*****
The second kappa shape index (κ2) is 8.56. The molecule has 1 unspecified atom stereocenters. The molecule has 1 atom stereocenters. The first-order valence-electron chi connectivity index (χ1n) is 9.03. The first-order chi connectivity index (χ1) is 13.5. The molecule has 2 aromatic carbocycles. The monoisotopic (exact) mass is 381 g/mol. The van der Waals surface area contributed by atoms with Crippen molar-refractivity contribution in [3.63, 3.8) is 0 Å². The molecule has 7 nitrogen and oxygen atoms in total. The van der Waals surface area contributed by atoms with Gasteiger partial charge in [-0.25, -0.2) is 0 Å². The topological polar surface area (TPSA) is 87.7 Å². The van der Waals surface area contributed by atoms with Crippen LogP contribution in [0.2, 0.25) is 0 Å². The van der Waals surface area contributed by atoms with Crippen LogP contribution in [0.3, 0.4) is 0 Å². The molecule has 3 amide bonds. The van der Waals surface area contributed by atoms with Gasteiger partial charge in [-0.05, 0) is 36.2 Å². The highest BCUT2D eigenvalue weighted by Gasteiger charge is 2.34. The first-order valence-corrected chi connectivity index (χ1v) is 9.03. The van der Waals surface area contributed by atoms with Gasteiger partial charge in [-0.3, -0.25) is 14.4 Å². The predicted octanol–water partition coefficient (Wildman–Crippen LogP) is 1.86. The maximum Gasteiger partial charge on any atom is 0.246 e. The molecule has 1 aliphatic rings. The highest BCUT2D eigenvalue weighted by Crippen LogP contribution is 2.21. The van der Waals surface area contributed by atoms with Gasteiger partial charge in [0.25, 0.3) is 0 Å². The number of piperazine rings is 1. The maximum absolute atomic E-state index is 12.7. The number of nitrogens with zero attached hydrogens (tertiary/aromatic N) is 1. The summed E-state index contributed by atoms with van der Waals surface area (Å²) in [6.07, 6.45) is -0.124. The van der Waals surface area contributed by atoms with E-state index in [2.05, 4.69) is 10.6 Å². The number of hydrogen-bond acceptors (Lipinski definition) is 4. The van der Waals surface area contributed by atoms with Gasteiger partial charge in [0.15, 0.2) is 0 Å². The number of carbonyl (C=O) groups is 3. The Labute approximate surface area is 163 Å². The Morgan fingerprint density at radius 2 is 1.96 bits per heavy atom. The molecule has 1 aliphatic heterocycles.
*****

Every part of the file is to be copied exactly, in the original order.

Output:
The second kappa shape index (κ2) is 8.56. The molecule has 1 unspecified atom stereocenters. The molecule has 1 atom stereocenters. The first-order valence-electron chi connectivity index (χ1n) is 9.03. The first-order chi connectivity index (χ1) is 13.5. The molecule has 2 aromatic carbocycles. The monoisotopic (exact) mass is 381 g/mol. The van der Waals surface area contributed by atoms with Crippen molar-refractivity contribution in [3.63, 3.8) is 0 Å². The molecule has 7 nitrogen and oxygen atoms in total. The van der Waals surface area contributed by atoms with Gasteiger partial charge in [-0.25, -0.2) is 0 Å². The topological polar surface area (TPSA) is 87.7 Å². The van der Waals surface area contributed by atoms with Crippen LogP contribution in [0.2, 0.25) is 0 Å². The van der Waals surface area contributed by atoms with Crippen LogP contribution in [0.3, 0.4) is 0 Å². The molecule has 3 amide bonds. The van der Waals surface area contributed by atoms with Gasteiger partial charge in [-0.05, 0) is 36.2 Å². The highest BCUT2D eigenvalue weighted by Gasteiger charge is 2.34. The first-order valence-corrected chi connectivity index (χ1v) is 9.03. The van der Waals surface area contributed by atoms with Gasteiger partial charge in [-0.3, -0.25) is 14.4 Å². The predicted octanol–water partition coefficient (Wildman–Crippen LogP) is 1.86. The maximum Gasteiger partial charge on any atom is 0.246 e. The molecule has 1 aliphatic rings. The highest BCUT2D eigenvalue weighted by Crippen LogP contribution is 2.21. The van der Waals surface area contributed by atoms with Gasteiger partial charge in [0.25, 0.3) is 0 Å². The number of piperazine rings is 1. The maximum absolute atomic E-state index is 12.7. The number of nitrogens with zero attached hydrogens (tertiary/aromatic N) is 1. The summed E-state index contributed by atoms with van der Waals surface area (Å²) in [6.07, 6.45) is -0.124. The van der Waals surface area contributed by atoms with E-state index in [2.05, 4.69) is 10.6 Å². The number of hydrogen-bond acceptors (Lipinski definition) is 4. The van der Waals surface area contributed by atoms with Gasteiger partial charge in [0.15, 0.2) is 0 Å². The number of carbonyl (C=O) groups is 3. The Labute approximate surface area is 163 Å². The Morgan fingerprint density at radius 2 is 1.96 bits per heavy atom. The molecule has 1 aliphatic heterocycles.